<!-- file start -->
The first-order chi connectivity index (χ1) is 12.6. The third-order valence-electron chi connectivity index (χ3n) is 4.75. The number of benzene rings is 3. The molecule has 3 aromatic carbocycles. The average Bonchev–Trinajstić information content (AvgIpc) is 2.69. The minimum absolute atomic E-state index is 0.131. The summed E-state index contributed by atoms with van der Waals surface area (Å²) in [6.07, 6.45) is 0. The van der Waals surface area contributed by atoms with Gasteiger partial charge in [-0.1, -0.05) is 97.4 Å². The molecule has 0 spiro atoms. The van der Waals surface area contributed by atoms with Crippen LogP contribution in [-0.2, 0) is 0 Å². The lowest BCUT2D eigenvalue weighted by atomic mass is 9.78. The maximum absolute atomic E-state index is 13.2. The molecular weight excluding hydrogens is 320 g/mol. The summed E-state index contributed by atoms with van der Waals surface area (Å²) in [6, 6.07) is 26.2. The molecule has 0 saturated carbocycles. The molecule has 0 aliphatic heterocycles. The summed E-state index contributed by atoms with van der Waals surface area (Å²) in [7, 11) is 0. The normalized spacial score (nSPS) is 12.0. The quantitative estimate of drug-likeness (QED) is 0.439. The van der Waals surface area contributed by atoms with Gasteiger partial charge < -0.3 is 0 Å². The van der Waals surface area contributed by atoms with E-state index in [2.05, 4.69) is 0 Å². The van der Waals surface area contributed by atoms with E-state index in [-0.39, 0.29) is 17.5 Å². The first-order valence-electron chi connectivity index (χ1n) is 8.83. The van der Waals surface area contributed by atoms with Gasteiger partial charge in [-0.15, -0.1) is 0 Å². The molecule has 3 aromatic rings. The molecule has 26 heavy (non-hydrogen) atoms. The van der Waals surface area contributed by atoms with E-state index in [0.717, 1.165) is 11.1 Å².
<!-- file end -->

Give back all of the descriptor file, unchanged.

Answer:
The first-order chi connectivity index (χ1) is 12.6. The third-order valence-electron chi connectivity index (χ3n) is 4.75. The number of benzene rings is 3. The molecule has 3 aromatic carbocycles. The average Bonchev–Trinajstić information content (AvgIpc) is 2.69. The minimum absolute atomic E-state index is 0.131. The summed E-state index contributed by atoms with van der Waals surface area (Å²) in [6.07, 6.45) is 0. The van der Waals surface area contributed by atoms with Gasteiger partial charge in [-0.1, -0.05) is 97.4 Å². The molecule has 0 spiro atoms. The van der Waals surface area contributed by atoms with Crippen LogP contribution in [-0.2, 0) is 0 Å². The lowest BCUT2D eigenvalue weighted by atomic mass is 9.78. The maximum absolute atomic E-state index is 13.2. The molecular weight excluding hydrogens is 320 g/mol. The summed E-state index contributed by atoms with van der Waals surface area (Å²) in [6, 6.07) is 26.2. The molecule has 0 saturated carbocycles. The molecule has 0 aliphatic heterocycles. The summed E-state index contributed by atoms with van der Waals surface area (Å²) in [7, 11) is 0. The normalized spacial score (nSPS) is 12.0. The quantitative estimate of drug-likeness (QED) is 0.439. The van der Waals surface area contributed by atoms with Gasteiger partial charge < -0.3 is 0 Å². The van der Waals surface area contributed by atoms with E-state index in [2.05, 4.69) is 0 Å². The van der Waals surface area contributed by atoms with E-state index in [-0.39, 0.29) is 17.5 Å². The first-order valence-electron chi connectivity index (χ1n) is 8.83. The van der Waals surface area contributed by atoms with Gasteiger partial charge in [-0.15, -0.1) is 0 Å². The molecule has 3 aromatic rings. The molecule has 26 heavy (non-hydrogen) atoms. The van der Waals surface area contributed by atoms with E-state index in [0.717, 1.165) is 11.1 Å².